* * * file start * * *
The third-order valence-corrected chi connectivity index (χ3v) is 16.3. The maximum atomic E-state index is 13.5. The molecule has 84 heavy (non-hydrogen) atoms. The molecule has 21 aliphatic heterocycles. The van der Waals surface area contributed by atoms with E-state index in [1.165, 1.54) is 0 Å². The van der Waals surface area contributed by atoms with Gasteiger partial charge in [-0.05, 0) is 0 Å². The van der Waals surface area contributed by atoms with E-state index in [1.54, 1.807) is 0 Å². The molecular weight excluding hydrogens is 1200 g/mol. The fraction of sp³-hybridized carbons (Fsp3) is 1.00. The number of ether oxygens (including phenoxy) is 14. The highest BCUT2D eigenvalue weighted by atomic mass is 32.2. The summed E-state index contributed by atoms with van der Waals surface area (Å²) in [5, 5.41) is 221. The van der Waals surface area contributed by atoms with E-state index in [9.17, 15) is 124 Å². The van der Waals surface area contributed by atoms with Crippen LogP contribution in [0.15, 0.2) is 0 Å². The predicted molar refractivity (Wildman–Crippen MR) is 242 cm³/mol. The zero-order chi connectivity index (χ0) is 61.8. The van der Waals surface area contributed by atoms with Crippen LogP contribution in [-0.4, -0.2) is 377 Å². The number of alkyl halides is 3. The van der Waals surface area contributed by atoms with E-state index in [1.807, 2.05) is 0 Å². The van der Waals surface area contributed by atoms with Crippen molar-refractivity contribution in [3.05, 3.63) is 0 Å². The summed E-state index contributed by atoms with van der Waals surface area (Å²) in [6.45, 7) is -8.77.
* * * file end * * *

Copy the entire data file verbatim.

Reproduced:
The third-order valence-corrected chi connectivity index (χ3v) is 16.3. The maximum atomic E-state index is 13.5. The molecule has 84 heavy (non-hydrogen) atoms. The molecule has 21 aliphatic heterocycles. The van der Waals surface area contributed by atoms with E-state index in [1.165, 1.54) is 0 Å². The van der Waals surface area contributed by atoms with Gasteiger partial charge in [-0.05, 0) is 0 Å². The van der Waals surface area contributed by atoms with E-state index in [1.54, 1.807) is 0 Å². The molecular weight excluding hydrogens is 1200 g/mol. The fraction of sp³-hybridized carbons (Fsp3) is 1.00. The number of ether oxygens (including phenoxy) is 14. The highest BCUT2D eigenvalue weighted by atomic mass is 32.2. The summed E-state index contributed by atoms with van der Waals surface area (Å²) in [5, 5.41) is 221. The van der Waals surface area contributed by atoms with E-state index in [9.17, 15) is 124 Å². The van der Waals surface area contributed by atoms with Crippen LogP contribution in [0.15, 0.2) is 0 Å². The predicted molar refractivity (Wildman–Crippen MR) is 242 cm³/mol. The zero-order chi connectivity index (χ0) is 61.8. The van der Waals surface area contributed by atoms with Crippen LogP contribution in [-0.4, -0.2) is 377 Å². The number of alkyl halides is 3. The van der Waals surface area contributed by atoms with E-state index in [1.807, 2.05) is 0 Å². The van der Waals surface area contributed by atoms with Crippen molar-refractivity contribution in [3.05, 3.63) is 0 Å². The summed E-state index contributed by atoms with van der Waals surface area (Å²) in [6.45, 7) is -8.77.